You may find this hard to believe but performers (actors, musicians, athletes, etc) live dangerous and – in some cases – even lethal lives. Unfortunately, there have been many people who died during a performance over the past decades. For today´s post, we’ll take a look at sad stories of people who tragically passed away while performing on their stage (we’re using the word “stage” to describe the performer’s element. This can range from a choir stage to a wrestling ring and even a movie set). From an actor who suffered a heart attack on stage to a singer who was killed by a snake during her concert, here are 25 Awesome Performers Who Died On Their Stage.
William Elsworth Robinson
Known by his stage name Chung Ling Soo, William Elsworth Robinson was an American magician who was famous for performing a bullet catch trick. When Robinson was performing the trick in London in March 1918, the gun malfunctioned and fired a real deadly bullet into his lungs.
A renowned French organist and composer, Louis Vierne suffered either a stroke or a heart attack (eyewitness reports differ) while giving his 1750th organ recital at the Cathedral of Notre Dame in Paris on the evening of 2 June 1937.
Gareth Jones, a British actor, was portraying a character who died of a heart attack in a live science fiction play Underground in the UK’s Armchair Theatre in November 1958 when he died of a real heart attack between his scenes.
Jean Baptiste Poquelin
Better known by his stage name Moliere, Jean Baptiste Poquelin was a French playwright and actor who is considered one of the greatest masters of comedy in Western literature. Moliere, who suffered from pulmonary tuberculosis, died after being seized by a violent coughing fit while playing the title role in his play The Hypochondriac in February 1673.
Brandon Lee, son of the famous martial artist Bruce Lee, died while filming the movie The Crow (1994). A prop gun had been squib loaded, causing the blank cartridge to propel the bullet into Lee and kill him. Contrary to urban legend, the footage of his death was not kept in the movie. Instead, they re-shot the scene using a different actor, whose death in the film was by a throwing knife.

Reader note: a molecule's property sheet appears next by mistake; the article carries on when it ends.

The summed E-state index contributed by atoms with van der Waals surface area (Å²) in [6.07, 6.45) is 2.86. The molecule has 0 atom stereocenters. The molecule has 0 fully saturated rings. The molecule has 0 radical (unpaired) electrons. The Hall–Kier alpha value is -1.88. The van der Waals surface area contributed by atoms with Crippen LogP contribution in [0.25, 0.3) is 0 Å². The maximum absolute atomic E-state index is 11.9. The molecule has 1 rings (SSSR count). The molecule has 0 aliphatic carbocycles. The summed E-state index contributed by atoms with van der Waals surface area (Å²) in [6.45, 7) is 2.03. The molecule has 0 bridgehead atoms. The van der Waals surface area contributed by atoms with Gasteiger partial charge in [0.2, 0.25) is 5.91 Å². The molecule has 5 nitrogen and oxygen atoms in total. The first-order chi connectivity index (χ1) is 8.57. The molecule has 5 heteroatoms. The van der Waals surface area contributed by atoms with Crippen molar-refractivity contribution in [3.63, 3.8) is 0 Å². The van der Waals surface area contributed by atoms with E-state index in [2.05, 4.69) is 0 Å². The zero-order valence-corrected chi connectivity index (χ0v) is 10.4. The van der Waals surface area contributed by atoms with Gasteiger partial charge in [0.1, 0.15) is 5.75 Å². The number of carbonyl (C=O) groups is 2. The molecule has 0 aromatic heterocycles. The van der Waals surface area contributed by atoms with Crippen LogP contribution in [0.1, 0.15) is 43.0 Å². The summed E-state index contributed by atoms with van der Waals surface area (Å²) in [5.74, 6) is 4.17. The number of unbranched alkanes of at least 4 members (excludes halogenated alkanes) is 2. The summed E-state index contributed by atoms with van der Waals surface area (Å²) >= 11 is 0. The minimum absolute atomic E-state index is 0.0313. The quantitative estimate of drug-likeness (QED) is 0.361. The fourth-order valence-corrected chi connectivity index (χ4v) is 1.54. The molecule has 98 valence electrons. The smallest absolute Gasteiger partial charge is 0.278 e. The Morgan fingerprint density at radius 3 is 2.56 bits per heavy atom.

Lil Hardin Armstrong
A jazz pianist, composer, arranger, singer, bandleader and the second wife of Louis Armstrong, Lil Hardin Armstrong collapsed at her piano during a concert in memory of her former husband Louis on August 27, 1971. She died an hour later.
Owen Hart, a Canadian-born professional wrestler, died during Over the Edge, a pay-per-view event, when performing a stunt in May 1999. It was planned to have Hart come down from the rafters of the Kemper Arena in Kansas City, Missouri, on a safety harness tied to a rope to make his ring entrance. The safety latch was released and Hart dropped 78 ft (24 m), bouncing chest-first off the top rope resulting in a severed aorta, which caused his death.
An Indonesian pop star Irma Bule was performing a concert with her usual reptile accompaniment in April 2016 when she accidentally stood on her cobra. The snake then bit her on the leg, injecting venom into her bloodstream. Bule kept singing for another 45 minutes before she collapsed and died right on the stage.
A German conductor who specialized in opera, Joseph Keilberth died in Munich in July 1968 after collapsing while conducting Wagner’s opera Tristan und Isolde. Keilberth died at exactly the same place as Felix Mottl, an Austrian conductor, had done in 1911.
Ex-guitarist of the heavy metal band Pantera, Dimebag Darrell, was murdered on stage by a gunman while performing with his new band Damageplan at the Al Rosa Villa in Columbus, Ohio in December 2004. The gunman, former Marine Nathan Gale, killed another three people during the shooting.
Italian actor Claudio Cassinelli died on the set of Sergio Martino’s film Vendetta Dal Futuro in Page, Arizona in July 1985. Cassinelli was on a helicopter that crashed into the Navajo Bridge due to a pilot error. He was 46 and left 3 children.